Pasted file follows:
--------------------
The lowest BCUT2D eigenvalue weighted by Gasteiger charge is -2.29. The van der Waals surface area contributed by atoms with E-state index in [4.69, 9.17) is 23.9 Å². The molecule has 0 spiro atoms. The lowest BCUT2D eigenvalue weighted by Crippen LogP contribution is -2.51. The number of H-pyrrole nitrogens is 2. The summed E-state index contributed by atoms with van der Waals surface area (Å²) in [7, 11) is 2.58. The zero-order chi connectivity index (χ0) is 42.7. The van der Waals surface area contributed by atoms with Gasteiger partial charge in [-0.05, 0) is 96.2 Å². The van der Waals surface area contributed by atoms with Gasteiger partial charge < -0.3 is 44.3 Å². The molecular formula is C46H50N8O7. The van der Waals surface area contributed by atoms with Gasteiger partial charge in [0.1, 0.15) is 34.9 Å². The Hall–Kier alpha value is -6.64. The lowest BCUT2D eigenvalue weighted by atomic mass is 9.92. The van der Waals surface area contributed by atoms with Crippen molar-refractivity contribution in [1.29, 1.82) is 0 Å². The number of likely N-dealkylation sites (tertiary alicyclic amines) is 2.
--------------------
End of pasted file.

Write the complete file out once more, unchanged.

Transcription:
The lowest BCUT2D eigenvalue weighted by Gasteiger charge is -2.29. The van der Waals surface area contributed by atoms with E-state index in [4.69, 9.17) is 23.9 Å². The molecule has 0 spiro atoms. The lowest BCUT2D eigenvalue weighted by Crippen LogP contribution is -2.51. The number of H-pyrrole nitrogens is 2. The summed E-state index contributed by atoms with van der Waals surface area (Å²) in [7, 11) is 2.58. The zero-order chi connectivity index (χ0) is 42.7. The van der Waals surface area contributed by atoms with Gasteiger partial charge in [-0.05, 0) is 96.2 Å². The van der Waals surface area contributed by atoms with Gasteiger partial charge < -0.3 is 44.3 Å². The molecular formula is C46H50N8O7. The van der Waals surface area contributed by atoms with Gasteiger partial charge in [0.1, 0.15) is 34.9 Å². The Hall–Kier alpha value is -6.64. The lowest BCUT2D eigenvalue weighted by atomic mass is 9.92. The van der Waals surface area contributed by atoms with Crippen molar-refractivity contribution in [1.29, 1.82) is 0 Å². The number of likely N-dealkylation sites (tertiary alicyclic amines) is 2.